June 2, 2013 /PRNewswire/ --
Authors urge greater action to harness
positive economic impact of expatriate women
Labor migration has led to an increase in the independence of women and their influence over household decisions, but more could be done to harness the positive impact these women have, according to a research paper sponsored by The Western Union Company released today.
The paper, 'Women Migrants, Remittances and Their Impact in the Gulf Cooperation Council (GCC) region', was authored by Dr
Ismail Hakki Genc
, Professor of Economics, and Dr
, Assistant Professor of Economics, at the
. It examined macroeconomic indicators and available research on women workers in the
as well as in other regions.
"At Western Union, we have seen that the empowerment of women is an important driver in improving the welfare of families and communities around the world, both in places abroad where they work and in their home countries," said Sobia Rahman, Western Union'
Regional Vice President for Gulf,
& Afghanistan Western Union. "The research paper released today shows that in the
, in particular, there is great potential to unlock the positive impact that women can make."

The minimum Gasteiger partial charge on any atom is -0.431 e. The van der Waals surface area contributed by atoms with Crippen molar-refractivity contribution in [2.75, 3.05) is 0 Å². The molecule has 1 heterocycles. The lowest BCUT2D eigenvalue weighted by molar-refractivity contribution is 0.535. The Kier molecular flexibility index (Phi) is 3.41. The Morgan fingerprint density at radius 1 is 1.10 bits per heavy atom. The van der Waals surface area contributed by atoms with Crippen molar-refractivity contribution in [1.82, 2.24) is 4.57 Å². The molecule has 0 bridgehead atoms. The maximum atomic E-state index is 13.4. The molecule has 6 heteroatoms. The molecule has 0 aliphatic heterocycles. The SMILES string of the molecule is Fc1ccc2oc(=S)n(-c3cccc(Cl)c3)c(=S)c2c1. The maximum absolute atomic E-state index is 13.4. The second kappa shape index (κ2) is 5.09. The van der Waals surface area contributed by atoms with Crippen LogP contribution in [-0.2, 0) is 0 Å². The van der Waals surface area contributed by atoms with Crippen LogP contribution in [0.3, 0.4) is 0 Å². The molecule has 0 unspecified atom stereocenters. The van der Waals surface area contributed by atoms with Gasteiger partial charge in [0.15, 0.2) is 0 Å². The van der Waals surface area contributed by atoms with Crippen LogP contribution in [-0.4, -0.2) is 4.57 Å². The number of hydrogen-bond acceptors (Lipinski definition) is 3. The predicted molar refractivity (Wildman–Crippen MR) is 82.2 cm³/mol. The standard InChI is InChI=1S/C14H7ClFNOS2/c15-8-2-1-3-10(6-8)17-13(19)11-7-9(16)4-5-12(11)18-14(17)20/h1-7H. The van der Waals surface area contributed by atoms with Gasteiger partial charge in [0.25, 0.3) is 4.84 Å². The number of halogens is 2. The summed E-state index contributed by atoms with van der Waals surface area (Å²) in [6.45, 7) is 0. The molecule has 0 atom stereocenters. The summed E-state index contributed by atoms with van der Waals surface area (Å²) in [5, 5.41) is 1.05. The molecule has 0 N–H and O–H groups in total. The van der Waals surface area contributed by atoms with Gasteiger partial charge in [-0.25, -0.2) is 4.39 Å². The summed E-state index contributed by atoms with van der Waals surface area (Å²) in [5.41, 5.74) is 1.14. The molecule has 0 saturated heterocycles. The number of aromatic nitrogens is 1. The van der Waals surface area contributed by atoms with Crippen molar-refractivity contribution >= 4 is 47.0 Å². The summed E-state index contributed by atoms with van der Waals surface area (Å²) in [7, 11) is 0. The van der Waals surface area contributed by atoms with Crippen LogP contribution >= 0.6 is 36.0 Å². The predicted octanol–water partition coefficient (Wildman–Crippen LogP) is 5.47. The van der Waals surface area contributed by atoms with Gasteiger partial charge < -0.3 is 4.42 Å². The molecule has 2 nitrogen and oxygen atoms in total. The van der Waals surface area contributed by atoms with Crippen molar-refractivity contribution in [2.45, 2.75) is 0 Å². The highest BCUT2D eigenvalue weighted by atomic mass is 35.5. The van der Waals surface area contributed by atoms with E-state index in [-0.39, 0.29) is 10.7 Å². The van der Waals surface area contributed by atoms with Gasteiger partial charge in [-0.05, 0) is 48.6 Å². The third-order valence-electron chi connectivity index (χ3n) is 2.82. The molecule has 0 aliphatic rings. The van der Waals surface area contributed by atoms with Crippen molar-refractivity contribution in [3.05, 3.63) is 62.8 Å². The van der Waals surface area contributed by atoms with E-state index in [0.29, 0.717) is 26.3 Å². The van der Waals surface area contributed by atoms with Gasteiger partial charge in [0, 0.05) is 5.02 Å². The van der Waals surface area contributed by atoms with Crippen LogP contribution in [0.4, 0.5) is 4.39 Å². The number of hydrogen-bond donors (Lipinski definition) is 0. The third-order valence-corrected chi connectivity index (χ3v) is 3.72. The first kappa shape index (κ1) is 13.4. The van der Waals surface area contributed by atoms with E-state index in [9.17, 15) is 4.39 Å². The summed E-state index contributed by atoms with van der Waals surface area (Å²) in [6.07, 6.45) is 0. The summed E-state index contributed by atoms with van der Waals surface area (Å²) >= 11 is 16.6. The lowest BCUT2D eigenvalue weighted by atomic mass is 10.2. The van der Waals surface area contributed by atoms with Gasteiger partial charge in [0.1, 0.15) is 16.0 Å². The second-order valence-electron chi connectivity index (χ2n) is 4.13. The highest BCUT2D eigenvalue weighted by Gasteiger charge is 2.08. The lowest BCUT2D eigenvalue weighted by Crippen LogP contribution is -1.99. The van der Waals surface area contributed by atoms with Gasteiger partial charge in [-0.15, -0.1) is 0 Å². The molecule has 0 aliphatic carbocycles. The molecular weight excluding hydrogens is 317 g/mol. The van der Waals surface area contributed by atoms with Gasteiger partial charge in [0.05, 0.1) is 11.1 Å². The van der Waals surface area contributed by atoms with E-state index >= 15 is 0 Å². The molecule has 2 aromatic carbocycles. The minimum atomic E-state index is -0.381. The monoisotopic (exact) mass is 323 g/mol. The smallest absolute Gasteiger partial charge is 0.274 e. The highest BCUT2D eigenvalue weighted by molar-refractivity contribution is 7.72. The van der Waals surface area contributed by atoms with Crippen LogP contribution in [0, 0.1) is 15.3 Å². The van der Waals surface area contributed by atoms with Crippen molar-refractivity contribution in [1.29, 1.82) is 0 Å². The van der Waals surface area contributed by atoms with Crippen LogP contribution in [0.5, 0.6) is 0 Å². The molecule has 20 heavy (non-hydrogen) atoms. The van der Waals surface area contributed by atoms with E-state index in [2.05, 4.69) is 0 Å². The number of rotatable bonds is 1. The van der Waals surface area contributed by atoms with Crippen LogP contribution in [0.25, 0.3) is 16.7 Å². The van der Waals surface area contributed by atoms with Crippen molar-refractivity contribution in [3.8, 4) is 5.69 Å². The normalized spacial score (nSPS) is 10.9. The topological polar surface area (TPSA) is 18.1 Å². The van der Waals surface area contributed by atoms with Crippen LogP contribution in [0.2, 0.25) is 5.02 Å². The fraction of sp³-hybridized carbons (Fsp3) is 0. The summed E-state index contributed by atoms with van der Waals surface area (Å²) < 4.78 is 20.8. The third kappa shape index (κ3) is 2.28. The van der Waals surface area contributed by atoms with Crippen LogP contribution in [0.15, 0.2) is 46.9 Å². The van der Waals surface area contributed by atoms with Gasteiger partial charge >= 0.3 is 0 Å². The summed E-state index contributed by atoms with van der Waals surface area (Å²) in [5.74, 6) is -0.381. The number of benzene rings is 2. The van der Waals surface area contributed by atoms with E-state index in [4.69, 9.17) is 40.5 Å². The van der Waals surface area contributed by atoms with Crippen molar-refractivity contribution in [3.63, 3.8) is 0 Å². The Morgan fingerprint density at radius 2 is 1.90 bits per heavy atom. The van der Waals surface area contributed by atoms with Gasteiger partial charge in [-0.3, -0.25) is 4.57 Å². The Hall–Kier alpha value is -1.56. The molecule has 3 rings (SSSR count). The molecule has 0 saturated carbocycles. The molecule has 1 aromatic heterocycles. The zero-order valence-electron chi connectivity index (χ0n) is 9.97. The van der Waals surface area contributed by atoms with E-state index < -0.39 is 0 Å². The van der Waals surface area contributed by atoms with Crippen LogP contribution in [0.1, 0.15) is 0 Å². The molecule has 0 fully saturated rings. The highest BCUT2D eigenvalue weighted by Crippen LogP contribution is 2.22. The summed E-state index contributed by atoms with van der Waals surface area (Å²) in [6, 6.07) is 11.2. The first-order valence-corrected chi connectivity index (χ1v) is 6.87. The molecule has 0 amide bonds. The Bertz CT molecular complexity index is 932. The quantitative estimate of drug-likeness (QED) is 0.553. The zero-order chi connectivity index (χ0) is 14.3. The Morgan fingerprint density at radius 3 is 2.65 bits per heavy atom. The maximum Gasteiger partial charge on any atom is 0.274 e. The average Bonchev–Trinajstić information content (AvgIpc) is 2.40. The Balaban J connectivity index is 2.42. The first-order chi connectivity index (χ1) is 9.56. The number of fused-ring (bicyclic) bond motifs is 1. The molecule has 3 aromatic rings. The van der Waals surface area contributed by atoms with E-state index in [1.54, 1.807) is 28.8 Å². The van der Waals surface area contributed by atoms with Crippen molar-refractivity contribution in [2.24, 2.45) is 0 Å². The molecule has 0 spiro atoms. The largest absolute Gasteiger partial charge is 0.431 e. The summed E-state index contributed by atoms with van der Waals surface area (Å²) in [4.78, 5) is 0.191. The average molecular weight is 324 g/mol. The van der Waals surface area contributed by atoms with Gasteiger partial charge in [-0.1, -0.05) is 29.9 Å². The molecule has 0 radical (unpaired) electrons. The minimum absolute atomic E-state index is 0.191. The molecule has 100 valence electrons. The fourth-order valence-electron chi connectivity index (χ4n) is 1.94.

The paper found that women have become increasingly independent when it comes to financial matters, both in the Gulf Cooperation Council (GCC) states where they have gone to work and in their home countries when their husbands work overseas.
- Women are more reliable than men when remitting funds to their families back home. In 2008 we found that over 12 months, the mean remittances of female expatriate workers in Dubai were almost AED 2,000 more than the remittances of male expatriates.
- Women tend to allocate more resources to support family living expenses and human capital, compared with their male counterparts, who tend to focus on building physical capital.
- Women are also more likely to act as a safety net for their family back home during emergencies and bad economic times. Some 52 per cent of female expatriates in Dubai allocate a portion of their overall remittances for such eventualities, compared with just 5 percent of all expatriate workers.
Dr Genc said: "Women's spending and remittance habits are skewed toward the build-up of human capital, one of the most effective means of driving economic development."
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